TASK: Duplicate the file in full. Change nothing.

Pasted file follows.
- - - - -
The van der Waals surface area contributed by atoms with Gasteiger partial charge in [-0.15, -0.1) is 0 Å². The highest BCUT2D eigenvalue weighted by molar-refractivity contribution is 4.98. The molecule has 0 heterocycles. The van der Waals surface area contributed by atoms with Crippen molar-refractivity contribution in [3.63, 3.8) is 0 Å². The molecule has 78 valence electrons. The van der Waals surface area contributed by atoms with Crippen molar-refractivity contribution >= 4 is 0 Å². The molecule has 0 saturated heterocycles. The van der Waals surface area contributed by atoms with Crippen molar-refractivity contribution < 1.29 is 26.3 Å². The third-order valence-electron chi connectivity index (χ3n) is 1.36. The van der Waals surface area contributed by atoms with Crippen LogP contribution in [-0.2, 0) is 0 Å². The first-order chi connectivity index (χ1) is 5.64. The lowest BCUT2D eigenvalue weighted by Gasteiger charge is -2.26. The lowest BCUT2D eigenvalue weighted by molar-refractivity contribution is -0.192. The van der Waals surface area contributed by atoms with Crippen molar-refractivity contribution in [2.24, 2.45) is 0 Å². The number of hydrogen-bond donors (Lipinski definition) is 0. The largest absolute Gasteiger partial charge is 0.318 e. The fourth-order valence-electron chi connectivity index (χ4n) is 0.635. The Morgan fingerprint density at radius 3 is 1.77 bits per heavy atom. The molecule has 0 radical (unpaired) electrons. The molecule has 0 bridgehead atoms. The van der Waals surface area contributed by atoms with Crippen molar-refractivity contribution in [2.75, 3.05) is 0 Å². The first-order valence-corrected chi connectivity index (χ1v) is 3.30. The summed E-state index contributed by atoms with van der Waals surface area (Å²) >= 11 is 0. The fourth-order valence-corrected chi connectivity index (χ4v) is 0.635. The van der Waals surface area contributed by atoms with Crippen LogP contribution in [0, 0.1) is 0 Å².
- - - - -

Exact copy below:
The van der Waals surface area contributed by atoms with Gasteiger partial charge in [-0.15, -0.1) is 0 Å². The highest BCUT2D eigenvalue weighted by molar-refractivity contribution is 4.98. The molecule has 0 heterocycles. The van der Waals surface area contributed by atoms with Crippen molar-refractivity contribution in [3.63, 3.8) is 0 Å². The molecule has 78 valence electrons. The van der Waals surface area contributed by atoms with Crippen molar-refractivity contribution >= 4 is 0 Å². The molecule has 0 saturated heterocycles. The van der Waals surface area contributed by atoms with Crippen molar-refractivity contribution < 1.29 is 26.3 Å². The third-order valence-electron chi connectivity index (χ3n) is 1.36. The van der Waals surface area contributed by atoms with Crippen LogP contribution in [-0.2, 0) is 0 Å². The first-order chi connectivity index (χ1) is 5.64. The lowest BCUT2D eigenvalue weighted by Gasteiger charge is -2.26. The lowest BCUT2D eigenvalue weighted by molar-refractivity contribution is -0.192. The van der Waals surface area contributed by atoms with Crippen molar-refractivity contribution in [2.24, 2.45) is 0 Å². The number of hydrogen-bond donors (Lipinski definition) is 0. The largest absolute Gasteiger partial charge is 0.318 e. The fourth-order valence-electron chi connectivity index (χ4n) is 0.635. The Morgan fingerprint density at radius 3 is 1.77 bits per heavy atom. The molecule has 0 radical (unpaired) electrons. The molecule has 0 bridgehead atoms. The van der Waals surface area contributed by atoms with Crippen molar-refractivity contribution in [2.75, 3.05) is 0 Å². The first-order valence-corrected chi connectivity index (χ1v) is 3.30. The summed E-state index contributed by atoms with van der Waals surface area (Å²) >= 11 is 0. The fourth-order valence-corrected chi connectivity index (χ4v) is 0.635. The van der Waals surface area contributed by atoms with Crippen LogP contribution in [0, 0.1) is 0 Å².